Food Lines in New York, Not a Conspiracy Theory

Hungry-New-Yorkers

According to an article in the New York Post, there were food lines stretching for a quarter of a mile in Queens New York on Saturday.  While many people, including myself warned that closing the economy over a virus would create poverty and hunger as businesses were forced to close for some months, democrats could be heard screaming, "you should care about people, more than the economy."  Warnings that many millions of people would be forced into poverty and that hundreds of thousands more people many of them children around the world, not just the United States, would be added to total deaths due to starvation, fell on deaf ears.  Government handouts such as small stimulus checks did little to get people through this artificial crisis.  It looks like some New Yorkers are getting a taste of what socialism in America would look like.

By Melanie Gray and Georgett Roberts

August 22, 2020 6:41pm

The line stretched a quarter-mile before the sun was barely up Saturday, snaking around corners like bread lines in the 1930s. But the hungry in Queens are today's New Yorkers, left jobless by the coronavirus.

Until the pandemic struck the city, La Jornada food pantry used to hand out groceries to roughly 1,000 families a week. Now, the figure tops 10,000. And volunteers serve lunch every day to 1,000 — many of them kids with growling stomachs. Across the five boroughs, the hungry number in the hundreds of thousands, the Food Bank of New York estimates.

"It reminds me of the picture from the Great Depression where a man in a suit and tie is giving another man in a suit and tie an apple. That's all he had," La Jornada's Pedro Rodriguez told The Post. "We give all we have, but that's not enough."

Seniors, moms and kids, singles — many immigrants from China and Mexico — wait for hours. They turn out in droves wherever, and whenever, the food pantry's truck shows up.

"We feel like we are underwater, drowning in a tsunami of people," Rodriguez, a volunteer who acts as the food pantry's executive director, told The Post. "This isn't like a little rain coming down. The numbers are unbelievable."

In less than an hour Saturday, Rodriguez and his army of other volunteers — nearly 400 spread across Queens — checked off almost 250 names from the appointment list.

The protocol used to be first-come, first-served — until the needy started showing up before dawn because they were afraid La Jornada would run out of food. Once, in late March, the line covered 28 blocks.

Walter Barrera still arrived at 6 a.m. to pick up his family's groceries for the coming week — rice, potatoes, cans of soup, even fruit and vegetables.

Barrera, 50, has stopped by the food pantry every Saturday since he lost his construction job four months ago. He can't find work and neither can his two older sons, 19 and 17. His youngest son is 11.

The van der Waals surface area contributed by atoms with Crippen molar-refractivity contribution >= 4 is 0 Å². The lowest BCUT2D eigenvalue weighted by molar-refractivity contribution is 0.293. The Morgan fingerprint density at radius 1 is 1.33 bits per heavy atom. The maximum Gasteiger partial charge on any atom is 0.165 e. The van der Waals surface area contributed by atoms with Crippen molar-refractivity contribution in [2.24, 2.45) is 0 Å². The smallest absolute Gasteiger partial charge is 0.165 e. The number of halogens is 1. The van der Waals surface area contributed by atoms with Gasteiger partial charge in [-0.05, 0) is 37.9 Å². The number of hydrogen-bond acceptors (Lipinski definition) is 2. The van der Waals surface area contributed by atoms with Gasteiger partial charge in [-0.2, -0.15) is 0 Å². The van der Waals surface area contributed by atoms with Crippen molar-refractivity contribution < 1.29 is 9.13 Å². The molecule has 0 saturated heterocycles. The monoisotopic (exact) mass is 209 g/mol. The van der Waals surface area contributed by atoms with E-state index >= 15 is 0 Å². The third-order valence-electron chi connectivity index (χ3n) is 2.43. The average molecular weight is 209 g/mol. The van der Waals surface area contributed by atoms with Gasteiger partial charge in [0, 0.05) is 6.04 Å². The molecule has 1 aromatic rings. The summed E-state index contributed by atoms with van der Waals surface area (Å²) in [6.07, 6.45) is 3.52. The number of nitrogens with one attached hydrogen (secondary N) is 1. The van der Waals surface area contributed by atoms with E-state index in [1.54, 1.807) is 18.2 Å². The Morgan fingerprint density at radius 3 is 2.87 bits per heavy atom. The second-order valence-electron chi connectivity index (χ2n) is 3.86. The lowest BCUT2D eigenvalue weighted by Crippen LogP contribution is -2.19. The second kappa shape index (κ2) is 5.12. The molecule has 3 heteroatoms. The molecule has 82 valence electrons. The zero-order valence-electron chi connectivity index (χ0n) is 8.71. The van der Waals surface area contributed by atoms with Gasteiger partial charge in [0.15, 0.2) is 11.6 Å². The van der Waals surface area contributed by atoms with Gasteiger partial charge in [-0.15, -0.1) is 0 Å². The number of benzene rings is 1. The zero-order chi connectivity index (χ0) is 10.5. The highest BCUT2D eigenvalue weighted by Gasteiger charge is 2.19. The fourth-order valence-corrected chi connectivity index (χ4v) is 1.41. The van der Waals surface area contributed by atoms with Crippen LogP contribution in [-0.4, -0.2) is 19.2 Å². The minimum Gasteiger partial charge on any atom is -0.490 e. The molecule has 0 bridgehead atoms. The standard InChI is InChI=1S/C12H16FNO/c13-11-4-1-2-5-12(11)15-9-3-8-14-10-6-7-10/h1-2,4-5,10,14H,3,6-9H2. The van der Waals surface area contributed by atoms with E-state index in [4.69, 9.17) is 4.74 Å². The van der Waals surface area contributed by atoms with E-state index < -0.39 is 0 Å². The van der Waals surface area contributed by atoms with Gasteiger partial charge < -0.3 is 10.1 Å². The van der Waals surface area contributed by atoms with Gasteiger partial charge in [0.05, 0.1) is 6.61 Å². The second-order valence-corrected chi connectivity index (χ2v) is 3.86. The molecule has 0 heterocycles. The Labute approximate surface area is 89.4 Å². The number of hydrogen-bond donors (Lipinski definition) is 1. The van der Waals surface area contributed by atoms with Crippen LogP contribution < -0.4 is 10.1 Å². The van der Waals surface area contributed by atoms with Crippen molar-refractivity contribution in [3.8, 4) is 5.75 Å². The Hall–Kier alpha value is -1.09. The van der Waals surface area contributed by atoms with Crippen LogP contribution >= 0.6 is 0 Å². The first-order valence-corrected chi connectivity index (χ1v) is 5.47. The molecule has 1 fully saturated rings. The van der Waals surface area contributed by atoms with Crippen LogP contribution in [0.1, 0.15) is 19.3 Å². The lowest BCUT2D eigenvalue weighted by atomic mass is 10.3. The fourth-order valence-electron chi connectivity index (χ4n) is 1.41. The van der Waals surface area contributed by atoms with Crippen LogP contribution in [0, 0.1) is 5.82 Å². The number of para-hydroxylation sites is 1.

Money is so tight, friends and relatives are helping him with the $2,300 a month he pays for his three-bedroom apartment in Flushing, where he lives with his wife and all of their sons.

"What do I tell my children when they look at me with hungry bellies, especially my 11-year-old son?" said Barrera, who came from South America two decades ago. "It breaks my heart. I'm their father. I'm supposed to feed them."

Enlarge Ima

Julio Moncayo has a wife and a 7-year-old daughter to support. The 40-year-old construction worker puts in two or three days a week now, but the pay isn't enough to cover the $1,500 in rent for his family's two-bedroom apartment in Flushing or their grocery bill.

"I can't be proud, I have to come here. I have to feed my family," Moncayo told The Post. "It's tough. What am I going to do?"

On Sundays, La Jornada's truck sets up in Woodside. Wednesdays, Rodriguez makes two stops in the Corona neighborhood. Thursdays are set aside for the roughly 900 who live in the public housing development, where the food pantry is based. Seniors and those with disabilities come on Fridays. And Saturdays are for anyone who needs a helping hand.

As soon as Rodriguez wrapped up Saturday, he was on the hunt to restock the truck for Sunday. He gets groceries from wherever he can — the United Way, churches, supermarkets, the Food Bank of New York, the more fortunate.

"We were never prepared for this," he said, "but we've grown into this."

With J.C. Rice

Is it just me or are most of these hungry people experiencing cognitive dissonance, standing in food lines wearing their masks, not thinking about the fact that they are in this situation because of a fake global pandemic?

 
People in conversation:
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  • This commment is unpublished.
    Beverly · 7 months ago
    Has a similar look to pics I have seen from Venezuela. Those who do not learn from their mistakes, are doomed to repeat them!

  • This commment is unpublished.
    Franz · 7 months ago
    de Blasio is a flat-out communist and New Yorkers fell for his lying rhetoric (along with the cheating Democrats do at every election.)
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